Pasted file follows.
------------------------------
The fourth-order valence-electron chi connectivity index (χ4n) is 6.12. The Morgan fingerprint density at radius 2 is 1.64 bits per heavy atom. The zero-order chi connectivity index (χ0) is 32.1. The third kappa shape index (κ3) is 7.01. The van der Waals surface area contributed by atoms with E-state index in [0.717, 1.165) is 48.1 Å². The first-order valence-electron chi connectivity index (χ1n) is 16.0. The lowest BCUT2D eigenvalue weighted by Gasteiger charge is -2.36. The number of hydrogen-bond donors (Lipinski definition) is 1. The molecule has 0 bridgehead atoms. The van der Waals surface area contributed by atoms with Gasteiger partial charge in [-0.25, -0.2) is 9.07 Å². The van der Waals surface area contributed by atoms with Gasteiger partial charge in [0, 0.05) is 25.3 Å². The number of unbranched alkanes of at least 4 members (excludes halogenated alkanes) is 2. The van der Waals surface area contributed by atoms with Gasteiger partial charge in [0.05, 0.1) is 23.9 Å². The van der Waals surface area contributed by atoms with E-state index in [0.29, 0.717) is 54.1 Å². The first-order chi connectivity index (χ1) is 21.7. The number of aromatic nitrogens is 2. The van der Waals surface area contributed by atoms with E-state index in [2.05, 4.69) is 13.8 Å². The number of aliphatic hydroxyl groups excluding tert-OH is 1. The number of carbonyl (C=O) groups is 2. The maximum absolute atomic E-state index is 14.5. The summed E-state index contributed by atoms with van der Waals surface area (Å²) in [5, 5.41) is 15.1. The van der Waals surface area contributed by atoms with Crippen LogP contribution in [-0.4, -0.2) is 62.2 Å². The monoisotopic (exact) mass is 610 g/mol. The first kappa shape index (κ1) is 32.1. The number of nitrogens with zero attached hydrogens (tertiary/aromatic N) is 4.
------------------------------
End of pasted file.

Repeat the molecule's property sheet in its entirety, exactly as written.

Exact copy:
The fourth-order valence-electron chi connectivity index (χ4n) is 6.12. The Morgan fingerprint density at radius 2 is 1.64 bits per heavy atom. The zero-order chi connectivity index (χ0) is 32.1. The third kappa shape index (κ3) is 7.01. The van der Waals surface area contributed by atoms with E-state index in [0.717, 1.165) is 48.1 Å². The first-order valence-electron chi connectivity index (χ1n) is 16.0. The lowest BCUT2D eigenvalue weighted by Gasteiger charge is -2.36. The number of hydrogen-bond donors (Lipinski definition) is 1. The molecule has 0 bridgehead atoms. The van der Waals surface area contributed by atoms with Gasteiger partial charge in [-0.25, -0.2) is 9.07 Å². The van der Waals surface area contributed by atoms with Gasteiger partial charge in [0, 0.05) is 25.3 Å². The number of unbranched alkanes of at least 4 members (excludes halogenated alkanes) is 2. The van der Waals surface area contributed by atoms with Gasteiger partial charge in [0.05, 0.1) is 23.9 Å². The van der Waals surface area contributed by atoms with E-state index in [0.29, 0.717) is 54.1 Å². The first-order chi connectivity index (χ1) is 21.7. The number of aromatic nitrogens is 2. The van der Waals surface area contributed by atoms with E-state index in [2.05, 4.69) is 13.8 Å². The number of aliphatic hydroxyl groups excluding tert-OH is 1. The number of carbonyl (C=O) groups is 2. The maximum absolute atomic E-state index is 14.5. The summed E-state index contributed by atoms with van der Waals surface area (Å²) in [5, 5.41) is 15.1. The van der Waals surface area contributed by atoms with Crippen LogP contribution in [-0.4, -0.2) is 62.2 Å². The monoisotopic (exact) mass is 610 g/mol. The first kappa shape index (κ1) is 32.1. The number of nitrogens with zero attached hydrogens (tertiary/aromatic N) is 4.